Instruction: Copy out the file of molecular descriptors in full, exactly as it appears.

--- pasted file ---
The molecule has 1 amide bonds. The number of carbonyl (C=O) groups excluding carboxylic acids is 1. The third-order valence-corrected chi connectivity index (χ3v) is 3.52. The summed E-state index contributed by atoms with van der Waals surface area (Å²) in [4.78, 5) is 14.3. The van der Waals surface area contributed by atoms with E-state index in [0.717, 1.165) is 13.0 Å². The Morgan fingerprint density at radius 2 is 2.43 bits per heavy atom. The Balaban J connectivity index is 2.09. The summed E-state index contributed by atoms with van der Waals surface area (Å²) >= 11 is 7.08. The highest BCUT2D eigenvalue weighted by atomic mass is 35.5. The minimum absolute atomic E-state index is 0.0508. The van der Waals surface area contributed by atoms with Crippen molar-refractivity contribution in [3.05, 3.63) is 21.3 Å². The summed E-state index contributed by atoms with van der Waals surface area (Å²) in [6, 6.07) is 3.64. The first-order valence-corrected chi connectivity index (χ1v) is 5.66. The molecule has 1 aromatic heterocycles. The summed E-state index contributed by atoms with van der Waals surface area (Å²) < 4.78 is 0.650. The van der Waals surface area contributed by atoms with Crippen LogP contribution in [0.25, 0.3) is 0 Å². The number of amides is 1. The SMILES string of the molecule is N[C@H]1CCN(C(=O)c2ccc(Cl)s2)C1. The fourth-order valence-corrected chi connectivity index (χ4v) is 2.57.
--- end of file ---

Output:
The molecule has 1 amide bonds. The number of carbonyl (C=O) groups excluding carboxylic acids is 1. The third-order valence-corrected chi connectivity index (χ3v) is 3.52. The summed E-state index contributed by atoms with van der Waals surface area (Å²) in [4.78, 5) is 14.3. The van der Waals surface area contributed by atoms with E-state index in [0.717, 1.165) is 13.0 Å². The Morgan fingerprint density at radius 2 is 2.43 bits per heavy atom. The Balaban J connectivity index is 2.09. The summed E-state index contributed by atoms with van der Waals surface area (Å²) >= 11 is 7.08. The highest BCUT2D eigenvalue weighted by atomic mass is 35.5. The minimum absolute atomic E-state index is 0.0508. The van der Waals surface area contributed by atoms with Crippen molar-refractivity contribution in [3.05, 3.63) is 21.3 Å². The summed E-state index contributed by atoms with van der Waals surface area (Å²) in [6, 6.07) is 3.64. The first-order valence-corrected chi connectivity index (χ1v) is 5.66. The molecule has 1 aromatic heterocycles. The summed E-state index contributed by atoms with van der Waals surface area (Å²) < 4.78 is 0.650. The van der Waals surface area contributed by atoms with Crippen LogP contribution in [0.25, 0.3) is 0 Å². The number of amides is 1. The SMILES string of the molecule is N[C@H]1CCN(C(=O)c2ccc(Cl)s2)C1. The fourth-order valence-corrected chi connectivity index (χ4v) is 2.57.